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The Governess Game Tessa Dare 2022/8/3 13:55:16

Alexandra had been hoping to hear “I want to be a painter.” Or a French-trained chef, or an architect. Whatever pursuit Rosamund named, Alex could build lessons on its foundation. But she was quite certain Mr. Reynaud would not approve of lessons in cheroot-smoking. Alex wouldn’t have known how to give them, anyway.

“That sounds like a grand life indeed,” she said, “but how will you support yourselves?”

“I’m perfectly capable of looking after us both.” Rosamund cast a glance at the table. “So you can clear away your nine sweets and leave us alone.”

“You know very well there are eleven sweetmeats.”

Alex looked. Sure as could be, two sweetmeats were missing. The girl had managed to steal them, right from under her nose, and one of the two was already across the room in Daisy’s hands. Alex could hear the paper crinkling as the younger girl unwrapped it.

“Rosamund, may I tell you something? You will find yourself reluctant to believe it, but it’s the truth.”

The girl gave a lackadaisical shrug. The warmest gesture she’d made toward Alex so far.

“I like you,” Alexandra said. “I like you very much indeed.”

Alex woke to darkness.

Disorientation wrapped her brain like a fog. She sat up and shook her head, trying to clear it. Her heart pounded. Perspiration glued her shift to her chest. Worst of all, her stomach pitched and rolled. As if she were at sea.

Dread rose within her, quickly transforming—thanks to Nature’s least helpful of alchemies—into panic.

She fumbled blindly, finding nothing familiar. Her hands grasped bedclothes of the softest flannel. Definitely not her own. Her feet found a solid floor, but as she stood, the floorboards didn’t creak beneath her weight.

Then her knee collided with a chest of drawers. Ouch.

The pain gave her racing thoughts a jolt. Calm yourself, Alexandra. She pressed one hand to her belly and mentally sank through each solid, immovable layer beneath her feet. Wooden floor. Stony plinth foundation. Cobbled London street. The same layer of grainy, musty earth that Romans had packed beneath their sandals, and the bedrock Atlas, supporting the city on his shoulders.

There, now. You’re fine, you ninny.

She wasn’t lost at sea. She was in the Reynaud residence. And she was a governess.

An underqualified, ill-prepared, and thus far unsuccessful governess, but a governess nonetheless.

When she swallowed, her tongue rasped against the roof of her mouth. She was also a thirsty governess.

By now, Alex’s eyes had adjusted to the dark. She went to the washstand and lifted the ewer. It was light in her grip, no sound of sloshing. Empty. Drat. Tomorrow she’d be certain to set a cup of water aside before she retired, but that wouldn’t help her now. She supposed she might ring for a maid, but she hated to bother the staff. She squinted at her compact traveling clock on the washstand. Already five in the morning. She could wait another hour until sunrise, couldn’t she?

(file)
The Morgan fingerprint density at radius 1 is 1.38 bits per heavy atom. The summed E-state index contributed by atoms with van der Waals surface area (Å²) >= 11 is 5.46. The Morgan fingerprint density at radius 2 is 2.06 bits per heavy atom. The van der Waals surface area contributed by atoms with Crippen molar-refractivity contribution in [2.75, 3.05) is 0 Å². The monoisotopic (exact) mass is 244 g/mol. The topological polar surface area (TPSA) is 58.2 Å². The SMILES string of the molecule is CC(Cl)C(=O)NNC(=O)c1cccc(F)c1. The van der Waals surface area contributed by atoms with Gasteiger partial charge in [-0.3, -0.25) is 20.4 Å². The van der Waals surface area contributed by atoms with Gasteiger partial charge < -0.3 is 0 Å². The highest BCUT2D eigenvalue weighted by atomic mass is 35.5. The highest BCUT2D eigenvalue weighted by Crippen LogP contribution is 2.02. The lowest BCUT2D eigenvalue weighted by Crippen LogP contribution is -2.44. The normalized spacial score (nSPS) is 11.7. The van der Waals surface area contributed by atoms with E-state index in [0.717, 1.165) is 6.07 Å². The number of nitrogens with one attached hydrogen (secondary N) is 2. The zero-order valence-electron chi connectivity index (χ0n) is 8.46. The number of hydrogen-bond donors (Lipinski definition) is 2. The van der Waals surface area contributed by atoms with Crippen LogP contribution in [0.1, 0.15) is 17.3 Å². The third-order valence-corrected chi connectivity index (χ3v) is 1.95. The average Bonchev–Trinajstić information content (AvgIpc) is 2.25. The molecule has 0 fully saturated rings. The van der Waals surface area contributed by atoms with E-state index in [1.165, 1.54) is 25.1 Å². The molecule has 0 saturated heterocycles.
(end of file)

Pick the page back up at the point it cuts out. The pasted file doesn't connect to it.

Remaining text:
Her parched throat objected. No, she couldn’t wait. To most people, the sensation of thirst was an inconvenience. But then, most people didn’t know the minute-by-minute torture of going without water for days at a stretch.

Alex slid her feet into a pair of worn slippers and made her way out of the bedchamber, through the corridor, and down the stairs with silent footsteps. Being small-statured had a few benefits, and stealth was one of them.

In the kitchen, she found the kettle on the stove. It still held some cooled water. She gulped down one cupful, then a second, and yet another still.

Once her thirst was slaked, she turned to make her way back upstairs.

She eyed the closed door to Mr. Reynaud’s private retreat.

The dull rhythmic sound ceased, and then started anew, and despite her misgivings, Alex put her ear to the door.

Now the thumping sounded more like banging. Something hitting the wall, again and again. Not just banging, but intermittent grunting.

She shouldn’t be listening to this, but she couldn’t pry her ear from the door. The sense of sordid fascination was irresistible.

All went quiet once again. She pressed her ear tightly to the door and held her breath, eliminating the distracting sound of her own inhalation. Then:

And a deep, harsh sound that was part growl, part barbaric shout.

She clapped a hand to her mouth. She was so absorbed by the struggle not to laugh, she didn’t notice the heavy footfalls until they were just on the other side of the door. The door latch turned.

She jumped back, clapping both hands over her eyes. “I didn’t see anything.”

“I swear it,” she said. “I didn’t see anything at all.”

Chase stared at his governess. She stood there with a finger-blindfold clamped over her eyes, dressed in a simple shift. Shadows skimmed contours of the form beneath it. “I should think snooping is beneath you, Miss Mountbatten.”